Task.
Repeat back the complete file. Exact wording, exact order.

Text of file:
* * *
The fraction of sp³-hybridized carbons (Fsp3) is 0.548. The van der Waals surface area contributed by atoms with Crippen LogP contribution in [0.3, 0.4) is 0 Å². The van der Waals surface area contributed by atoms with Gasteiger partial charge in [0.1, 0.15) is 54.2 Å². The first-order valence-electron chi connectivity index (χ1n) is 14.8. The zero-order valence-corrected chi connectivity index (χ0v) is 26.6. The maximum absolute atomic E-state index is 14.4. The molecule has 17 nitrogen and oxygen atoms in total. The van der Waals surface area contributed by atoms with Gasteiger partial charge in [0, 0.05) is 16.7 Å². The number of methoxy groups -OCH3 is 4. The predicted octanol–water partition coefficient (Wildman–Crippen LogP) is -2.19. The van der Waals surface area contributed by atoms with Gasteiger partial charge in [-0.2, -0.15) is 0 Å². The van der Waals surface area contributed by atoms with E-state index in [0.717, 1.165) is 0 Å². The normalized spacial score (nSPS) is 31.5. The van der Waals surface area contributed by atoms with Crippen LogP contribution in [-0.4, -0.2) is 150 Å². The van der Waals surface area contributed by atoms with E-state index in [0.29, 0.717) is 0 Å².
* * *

The fraction of sp³-hybridized carbons (Fsp3) is 0.548. The van der Waals surface area contributed by atoms with Crippen LogP contribution in [0.3, 0.4) is 0 Å². The van der Waals surface area contributed by atoms with Gasteiger partial charge in [0.1, 0.15) is 54.2 Å². The first-order valence-electron chi connectivity index (χ1n) is 14.8. The zero-order valence-corrected chi connectivity index (χ0v) is 26.6. The maximum absolute atomic E-state index is 14.4. The molecule has 17 nitrogen and oxygen atoms in total. The van der Waals surface area contributed by atoms with Gasteiger partial charge in [0, 0.05) is 16.7 Å². The number of methoxy groups -OCH3 is 4. The predicted octanol–water partition coefficient (Wildman–Crippen LogP) is -2.19. The van der Waals surface area contributed by atoms with Gasteiger partial charge in [-0.2, -0.15) is 0 Å². The van der Waals surface area contributed by atoms with E-state index in [0.717, 1.165) is 0 Å². The normalized spacial score (nSPS) is 31.5. The van der Waals surface area contributed by atoms with Crippen LogP contribution in [-0.4, -0.2) is 150 Å². The van der Waals surface area contributed by atoms with E-state index in [0.29, 0.717) is 0 Å².